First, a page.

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Critical Care and Emergency Medicine - Radiology and Medical Imaging

Acute Cardiac Disorder or Pneumonia and Concomitant Presence of Pulmonary Embolism
Published: Tuesday, October 16, 2012
Author: Martin Rohacek et al.

by Martin Rohacek, Zsolt Szucs-Farkas, Carmen A. Pfortmüller, Heinz Zimmermann, Aristomenis Exadaktylos


To determine the frequency of apparent acute pulmonary embolism (PE) and of concomitant disease in computed tomography pulmonary angiography (CTPA); to compare the frequency of PE in patients with pneumonia or acute cardiac disorder (acute coronary syndrome, tachyarrhythmia, acute left ventricular heart failure or cardiogenic shock), with the frequency of PE in patients with none of these alternative chest pathologies (comparison group).


Retrospective analysis of all patients who received a CTPA at the emergency department (ED) within a period of four years and 5 months.


Of 1275 patients with CTPA, 28 (2.2%) had PE and concomitant radiologic evidence of another chest disease; 3 more (0.2%) had PE and an acute cardiac disorder without radiological evidence of heart failure. PE was found in 11 of 113 patients (10%) with pneumonia, in 5 of 154 patients (3.3%) with an acute cardiac disorder and in 186 of 1008 patients (18%) in the comparison group. After adjustment for risk factors for thromboembolism and for other relevant patient’s characteristics, the proportion of CTPAs with evidence of PE in patients with an acute cardiac disorder or pneumonia was significantly lower than in the comparison group (OR 0.13, 95% CI 0.05–0.33, p<0.001 for patients with an acute cardiac disorder, and OR 0.45, 95% CI 0.23–0.89, p?=?0.021 for patients with pneumonia).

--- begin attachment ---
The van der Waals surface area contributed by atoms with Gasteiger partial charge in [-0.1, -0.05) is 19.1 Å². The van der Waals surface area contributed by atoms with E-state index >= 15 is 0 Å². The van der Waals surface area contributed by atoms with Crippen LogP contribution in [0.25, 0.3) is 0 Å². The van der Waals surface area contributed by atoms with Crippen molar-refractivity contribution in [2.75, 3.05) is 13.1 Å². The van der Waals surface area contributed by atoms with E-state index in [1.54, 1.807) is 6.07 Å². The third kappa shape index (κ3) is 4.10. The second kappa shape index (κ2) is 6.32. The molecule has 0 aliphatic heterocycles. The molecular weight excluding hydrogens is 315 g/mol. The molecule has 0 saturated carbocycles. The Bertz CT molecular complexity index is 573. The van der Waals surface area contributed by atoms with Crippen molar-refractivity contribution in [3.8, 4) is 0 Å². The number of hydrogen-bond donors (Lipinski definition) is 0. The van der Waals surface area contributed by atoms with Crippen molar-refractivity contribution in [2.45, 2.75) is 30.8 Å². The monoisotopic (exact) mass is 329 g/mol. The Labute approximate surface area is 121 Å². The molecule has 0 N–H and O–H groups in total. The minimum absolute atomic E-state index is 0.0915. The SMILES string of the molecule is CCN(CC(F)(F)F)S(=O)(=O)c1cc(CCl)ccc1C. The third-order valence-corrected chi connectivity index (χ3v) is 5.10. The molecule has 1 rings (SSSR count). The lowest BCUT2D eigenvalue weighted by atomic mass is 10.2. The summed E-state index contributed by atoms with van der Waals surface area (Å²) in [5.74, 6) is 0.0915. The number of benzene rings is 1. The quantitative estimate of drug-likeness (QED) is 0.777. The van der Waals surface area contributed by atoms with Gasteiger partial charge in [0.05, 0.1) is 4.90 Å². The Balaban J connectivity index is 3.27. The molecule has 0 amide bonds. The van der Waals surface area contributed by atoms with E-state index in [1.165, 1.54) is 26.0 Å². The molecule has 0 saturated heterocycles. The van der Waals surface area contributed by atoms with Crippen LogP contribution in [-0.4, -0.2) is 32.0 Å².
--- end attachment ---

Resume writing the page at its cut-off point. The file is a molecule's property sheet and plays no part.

The frequency of PE and a concomitant disease that can mimic PE was low. The presence of an acute cardiac disorder or pneumonia was associated with decreased odds of PE.